By Pat Launer
Poor Charlie Brown; his life’s a mess
And Phaedra’s in extreme distress.
Soothe the beasts in dramatic fashion
With a touch of Love, Valour and Compassion!
If you saw it before or if you missed it, you’ve just got to see it this time! Terrence McNally at his most brilliant — hysterically funny and heartbreakingly affecting. You’ll laugh, you’ll cry. You’ll want to see it again. It’s “Love! Valour! Compassion!” and it’s back six years after its Diversionary Theatre debut to inaugurate the theater’s tenth anniversary.
In a way, it feels very New York: sitting around shooting the breeze with a choreographer, a costumer, a dancer, a lawyer, an accountant, etc. etc. But though the jokes are urban and theatrical, the themes of age, youth and the passage of time are universal. In the eight years since the piece won the Tony Award for Best Play, the AIDS crisis has risen and fallen — and started creeping back on the rise again. So it’s as timely as ever. These days, AIDS is not as obsessive a topic as it used to be — but maybe it should be.
Any way you look at it, these eight middle-aged gay guys are just so smart and entertaining… they’re terrific company, even as they’re sleeping with their partners, their friends’ partners and all drooling (as was the audience — both male and female!) over the luscious young thing that’s joined them for the weekend. The laugh-lines come in torrents, in veritable tsunamis, and they drown you in hilarity.
The ensemble is outstanding — much stronger than the earlier one, which had a few weak links. Now, there are high-level, high-octane performances throughout. Returning to improve on their prior stabs at these juicy characters are: Dan Gruber, even more compelling as the cynical attorney, Perry; and Joshua Harrell, convincing as his strait-laced ‘husband’ of many years; and the gut-splitting Tim Irving as the prancing musical theater queen, Buzz, who has a song for every occasion — even his own impending demise from AIDS. The dynamic additions to this cast include Manuel Fernandes, delightful as the credibly stuttering choreographer who’s losing his touch – and maybe his boyfriend; Vincent Smetana as said boyfriend, a blind naïf who’s not quite as naive as he first seems; Dennis J. Scott, wonderful as the twin good guy/bad guy English brothers, with their on-the-nose names (John and James Jeckyll), and the beautiful-bodied, adorable, irresistible Jeremiah Maestas as the young dancer Ramon, who bares all (repeatedly, to everyone’s delight) and has no qualms about toying with or bedding any one of these middle-aged men. Each character gets to come downstage and talk to the audience, confiding secrets and telling tales from these three holiday weekends during one unforgettable summer.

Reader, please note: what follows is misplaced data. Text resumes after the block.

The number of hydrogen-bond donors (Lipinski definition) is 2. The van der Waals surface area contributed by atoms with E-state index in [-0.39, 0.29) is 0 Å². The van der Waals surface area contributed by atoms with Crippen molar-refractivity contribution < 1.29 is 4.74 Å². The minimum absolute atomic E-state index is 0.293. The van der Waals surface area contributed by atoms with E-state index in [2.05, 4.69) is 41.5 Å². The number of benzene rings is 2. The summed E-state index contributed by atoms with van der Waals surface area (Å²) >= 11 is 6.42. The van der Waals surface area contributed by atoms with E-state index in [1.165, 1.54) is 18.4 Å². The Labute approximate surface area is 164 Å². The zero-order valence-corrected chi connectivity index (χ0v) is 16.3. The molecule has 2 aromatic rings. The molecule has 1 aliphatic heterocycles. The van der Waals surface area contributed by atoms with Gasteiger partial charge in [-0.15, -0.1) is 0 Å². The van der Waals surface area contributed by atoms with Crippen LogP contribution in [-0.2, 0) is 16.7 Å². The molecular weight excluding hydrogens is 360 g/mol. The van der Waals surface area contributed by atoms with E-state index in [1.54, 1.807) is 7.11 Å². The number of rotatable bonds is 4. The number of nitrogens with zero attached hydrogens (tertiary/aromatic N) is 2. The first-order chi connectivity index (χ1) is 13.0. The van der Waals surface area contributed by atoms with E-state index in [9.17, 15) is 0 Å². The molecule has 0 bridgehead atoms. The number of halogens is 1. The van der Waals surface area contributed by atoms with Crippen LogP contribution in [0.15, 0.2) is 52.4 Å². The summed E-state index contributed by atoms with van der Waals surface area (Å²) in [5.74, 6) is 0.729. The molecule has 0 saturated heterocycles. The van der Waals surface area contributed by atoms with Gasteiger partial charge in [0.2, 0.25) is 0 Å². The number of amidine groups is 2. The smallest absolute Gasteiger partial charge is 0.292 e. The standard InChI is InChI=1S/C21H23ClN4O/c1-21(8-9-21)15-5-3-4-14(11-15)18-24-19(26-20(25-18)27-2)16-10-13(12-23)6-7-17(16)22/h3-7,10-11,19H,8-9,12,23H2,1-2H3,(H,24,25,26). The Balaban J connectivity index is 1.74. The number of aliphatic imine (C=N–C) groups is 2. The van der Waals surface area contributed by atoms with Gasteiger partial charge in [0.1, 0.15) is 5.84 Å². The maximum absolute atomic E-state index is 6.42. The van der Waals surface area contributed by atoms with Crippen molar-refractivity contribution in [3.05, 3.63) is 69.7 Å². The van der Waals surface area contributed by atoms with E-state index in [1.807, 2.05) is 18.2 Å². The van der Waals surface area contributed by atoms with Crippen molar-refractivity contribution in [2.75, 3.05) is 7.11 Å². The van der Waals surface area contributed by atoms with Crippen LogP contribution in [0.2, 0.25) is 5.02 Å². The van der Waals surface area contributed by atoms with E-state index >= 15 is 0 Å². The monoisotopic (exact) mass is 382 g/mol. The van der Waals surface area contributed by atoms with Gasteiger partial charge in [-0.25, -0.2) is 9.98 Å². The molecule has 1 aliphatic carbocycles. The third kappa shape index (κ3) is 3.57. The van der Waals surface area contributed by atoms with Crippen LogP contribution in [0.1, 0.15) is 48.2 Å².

Michelle Riel’s set is just a suggestion of the rambling, upstate-New York country home-on-a-lake; a painterly, brush-stroked sky backing a raked, lime-green wood-slatted floor, which opens up to become a raft with lake below. Chris Rynne’s lighting emphasizes and underscores, with George Ye’s sound providing just the right back-country backdrop. And Shulamit Nelson’s costumes — from the personality-marking pj’s to the pink tutus at the end (they all do a Swan Lake sendup for an AIDS benefit) are luscious.